Getting to know Seattle

I had the pleasure of passing through Seattle back in 2012 when I accompanied my sister on her move to Oregon State University. We flew into Seattle where we spent a fews days before moving west. When someone says Seattle the first thing to enter your mind may be the hit TV show Grey’s Anatomy, which is set there, or perhaps E.L Jame’s 50 Shades of Grey novels and its’ accompanying movie – but there’s much more to this bright city than surgeries and whips.



Seattle is known as the “Emerald City” because it’s surrounded by water, mountains, evergreen forests, and covers thousands of acres of parkland. It’s home to a massive tech industry with Microsoft and’s headquarters located in its metropolitan area. Here are some other areas that make Seattle so great!



This famous observation window is one of Seattle’s most iconic landmarks. Built in 1962 it’s 605 ft (184 m) high, 138 ft (42 m) wide, and weighs 9,550 tons. The ride up only takes 41 seconds where you’re then greeted by stunning 360º views of Seattle’s cityscape on its top observation deck. Known throughout the world a visit to the Space Needle when in the Emerald City, is an absolute must.



This local landmark gives a twist to a basic brick wall in a rather unusual way. The famous spot showcases the chewing gum of locals and those who visit Seattle from far and wide. Parts of the wall are actually inches thick in multicoloured gum, making it place in the world’s top five “germiest” places to visit back in 2009. In November it was announced for the first time in 20 years the wall would be receiving a scrub down in order to maintain the wall’s bricks. The clean took 130 hours to complete, with over 2,350 pounds (1,070 kg) of gum removed. Chewing gum began to be re-added to the wall in the form of memorials paying tribute to the November 2015 Paris attacks.



A wheel may not seem particularly impressive to some but Seattle’s Great Wheel is actually the tallest on the West Coast of the United States, with a total height of 53 metres. Located right on the pier a single ride gives you a beautiful view of the waterfront as well as the city. This typical tourist attraction is particularly lovely at night when the wheel’s lights are lit and reflect on the water. For more information on prices have a look at their website here.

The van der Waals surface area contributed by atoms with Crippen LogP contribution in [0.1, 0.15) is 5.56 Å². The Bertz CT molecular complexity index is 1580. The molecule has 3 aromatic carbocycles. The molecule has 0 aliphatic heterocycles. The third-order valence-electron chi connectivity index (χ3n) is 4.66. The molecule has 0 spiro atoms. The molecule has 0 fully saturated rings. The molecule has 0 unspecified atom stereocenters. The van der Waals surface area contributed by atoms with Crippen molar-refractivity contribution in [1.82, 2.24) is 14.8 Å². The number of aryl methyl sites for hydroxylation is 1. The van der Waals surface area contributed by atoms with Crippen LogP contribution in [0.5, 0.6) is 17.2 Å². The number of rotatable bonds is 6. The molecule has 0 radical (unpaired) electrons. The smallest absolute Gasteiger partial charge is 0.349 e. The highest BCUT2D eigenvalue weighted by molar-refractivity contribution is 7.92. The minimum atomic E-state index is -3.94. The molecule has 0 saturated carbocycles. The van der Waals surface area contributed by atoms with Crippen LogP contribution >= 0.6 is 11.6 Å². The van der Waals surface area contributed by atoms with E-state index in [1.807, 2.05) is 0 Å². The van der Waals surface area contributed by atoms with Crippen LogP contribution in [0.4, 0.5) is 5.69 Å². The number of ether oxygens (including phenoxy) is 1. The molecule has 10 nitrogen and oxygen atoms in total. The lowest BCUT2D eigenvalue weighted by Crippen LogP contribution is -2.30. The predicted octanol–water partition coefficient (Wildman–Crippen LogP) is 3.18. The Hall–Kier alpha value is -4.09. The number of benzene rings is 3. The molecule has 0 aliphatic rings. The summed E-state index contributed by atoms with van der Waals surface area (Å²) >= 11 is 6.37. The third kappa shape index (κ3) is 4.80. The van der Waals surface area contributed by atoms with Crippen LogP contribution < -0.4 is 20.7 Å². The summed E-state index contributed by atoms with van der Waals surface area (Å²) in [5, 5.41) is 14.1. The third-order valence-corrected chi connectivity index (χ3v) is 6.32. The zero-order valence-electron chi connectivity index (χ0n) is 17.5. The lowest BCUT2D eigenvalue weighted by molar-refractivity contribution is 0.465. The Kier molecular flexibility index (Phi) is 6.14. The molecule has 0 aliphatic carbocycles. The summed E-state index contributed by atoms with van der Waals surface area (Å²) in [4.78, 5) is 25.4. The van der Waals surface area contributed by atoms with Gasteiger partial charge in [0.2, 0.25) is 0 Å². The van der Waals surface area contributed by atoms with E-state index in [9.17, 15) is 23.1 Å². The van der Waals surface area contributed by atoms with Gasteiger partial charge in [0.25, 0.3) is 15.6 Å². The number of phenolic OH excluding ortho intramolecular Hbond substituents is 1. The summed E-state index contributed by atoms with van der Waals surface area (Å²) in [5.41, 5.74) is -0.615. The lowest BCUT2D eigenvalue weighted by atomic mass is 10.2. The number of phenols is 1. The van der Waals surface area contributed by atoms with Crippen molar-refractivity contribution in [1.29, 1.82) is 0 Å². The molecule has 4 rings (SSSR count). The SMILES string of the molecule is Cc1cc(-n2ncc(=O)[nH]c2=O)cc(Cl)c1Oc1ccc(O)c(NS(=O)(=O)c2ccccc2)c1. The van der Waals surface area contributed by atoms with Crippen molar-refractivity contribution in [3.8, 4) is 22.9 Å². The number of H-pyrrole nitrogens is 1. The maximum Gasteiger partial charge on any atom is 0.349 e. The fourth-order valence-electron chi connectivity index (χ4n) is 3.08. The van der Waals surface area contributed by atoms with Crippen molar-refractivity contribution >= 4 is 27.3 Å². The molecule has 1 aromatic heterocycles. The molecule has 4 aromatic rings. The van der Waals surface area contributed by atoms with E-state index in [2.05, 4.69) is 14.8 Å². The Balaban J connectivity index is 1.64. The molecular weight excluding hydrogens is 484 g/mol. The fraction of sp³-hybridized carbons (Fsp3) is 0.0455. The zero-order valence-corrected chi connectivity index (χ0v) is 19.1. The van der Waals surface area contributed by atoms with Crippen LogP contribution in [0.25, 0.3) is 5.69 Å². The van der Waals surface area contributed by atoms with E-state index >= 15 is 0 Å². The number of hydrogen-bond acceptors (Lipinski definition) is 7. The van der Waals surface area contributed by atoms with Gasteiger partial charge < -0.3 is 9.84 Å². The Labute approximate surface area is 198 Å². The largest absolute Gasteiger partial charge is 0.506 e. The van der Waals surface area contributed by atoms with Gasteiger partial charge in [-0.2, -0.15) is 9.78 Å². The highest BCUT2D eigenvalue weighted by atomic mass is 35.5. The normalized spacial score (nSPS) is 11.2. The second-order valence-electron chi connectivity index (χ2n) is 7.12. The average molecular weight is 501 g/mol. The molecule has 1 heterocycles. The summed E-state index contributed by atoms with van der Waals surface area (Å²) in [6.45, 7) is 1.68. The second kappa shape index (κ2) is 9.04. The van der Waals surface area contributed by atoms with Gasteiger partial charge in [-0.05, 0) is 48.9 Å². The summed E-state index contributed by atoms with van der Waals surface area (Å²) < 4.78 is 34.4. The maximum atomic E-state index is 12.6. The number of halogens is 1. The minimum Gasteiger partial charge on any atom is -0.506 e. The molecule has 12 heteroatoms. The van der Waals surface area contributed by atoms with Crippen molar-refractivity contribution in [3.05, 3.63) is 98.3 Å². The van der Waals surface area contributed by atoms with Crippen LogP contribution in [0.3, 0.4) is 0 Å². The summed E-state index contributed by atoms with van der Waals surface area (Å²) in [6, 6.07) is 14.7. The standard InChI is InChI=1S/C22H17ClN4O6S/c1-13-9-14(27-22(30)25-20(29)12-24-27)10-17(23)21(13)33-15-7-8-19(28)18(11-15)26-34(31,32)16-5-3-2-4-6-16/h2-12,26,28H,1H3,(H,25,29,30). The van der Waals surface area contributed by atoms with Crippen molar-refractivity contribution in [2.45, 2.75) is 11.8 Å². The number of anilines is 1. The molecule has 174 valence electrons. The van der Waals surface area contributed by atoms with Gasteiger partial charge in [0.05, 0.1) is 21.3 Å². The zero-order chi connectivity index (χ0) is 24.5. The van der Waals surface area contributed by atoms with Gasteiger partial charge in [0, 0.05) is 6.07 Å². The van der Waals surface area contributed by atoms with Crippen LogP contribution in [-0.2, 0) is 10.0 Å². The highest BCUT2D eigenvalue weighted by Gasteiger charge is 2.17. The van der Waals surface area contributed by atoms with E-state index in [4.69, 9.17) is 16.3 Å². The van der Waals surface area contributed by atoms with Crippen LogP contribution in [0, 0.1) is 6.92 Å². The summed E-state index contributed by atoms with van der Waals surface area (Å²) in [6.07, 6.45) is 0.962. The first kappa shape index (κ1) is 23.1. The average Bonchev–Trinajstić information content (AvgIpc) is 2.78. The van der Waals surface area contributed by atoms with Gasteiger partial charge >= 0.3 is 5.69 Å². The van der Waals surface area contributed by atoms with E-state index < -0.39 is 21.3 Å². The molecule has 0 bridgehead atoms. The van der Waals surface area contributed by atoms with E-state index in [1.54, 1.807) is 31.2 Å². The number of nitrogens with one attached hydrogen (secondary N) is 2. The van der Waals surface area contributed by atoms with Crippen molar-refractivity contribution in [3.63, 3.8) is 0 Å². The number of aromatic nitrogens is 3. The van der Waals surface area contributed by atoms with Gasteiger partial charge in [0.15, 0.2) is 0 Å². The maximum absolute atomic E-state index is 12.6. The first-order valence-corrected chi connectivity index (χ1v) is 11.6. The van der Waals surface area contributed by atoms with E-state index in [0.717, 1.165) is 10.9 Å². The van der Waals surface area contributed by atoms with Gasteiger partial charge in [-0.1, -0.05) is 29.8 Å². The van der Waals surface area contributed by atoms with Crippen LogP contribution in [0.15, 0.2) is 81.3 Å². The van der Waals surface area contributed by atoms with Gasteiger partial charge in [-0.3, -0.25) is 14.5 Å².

When in Rome one must visit the colosseum, and when in Seattle one must go to the original Starbucks! This coffee shop first opened in 1971 and has since exploded onto the coffee industry, with roughly 22,400 Starbuck’s now open worldwide. Coffee lovers can find exclusive souvenirs as well as a long queue and wait to order their favourite hot beverage; being a popular tourist destination it can get quite packed. However there is one small detail most “original Starbucks” buyers don’t know…it’s actually not the original Starbucks! The cafe was first opened on 2000 Western Ave and moved to its current location on Pike Place Market five years later.



Located Southeast of Seattle, Mount Rainier is the highest mountain in Washington and the Cascade Range. It is ranked third of the 128 ultra-prominent mountain peaks of the United States and is arguably one of its most beautiful national parks; boasting thick snow in the winter and warm vibrant colours throughout the warmer months. Mount Rainer makes a nice change to Seattle’s bustling city environment with many waterfalls, hikes and lookouts to explore.

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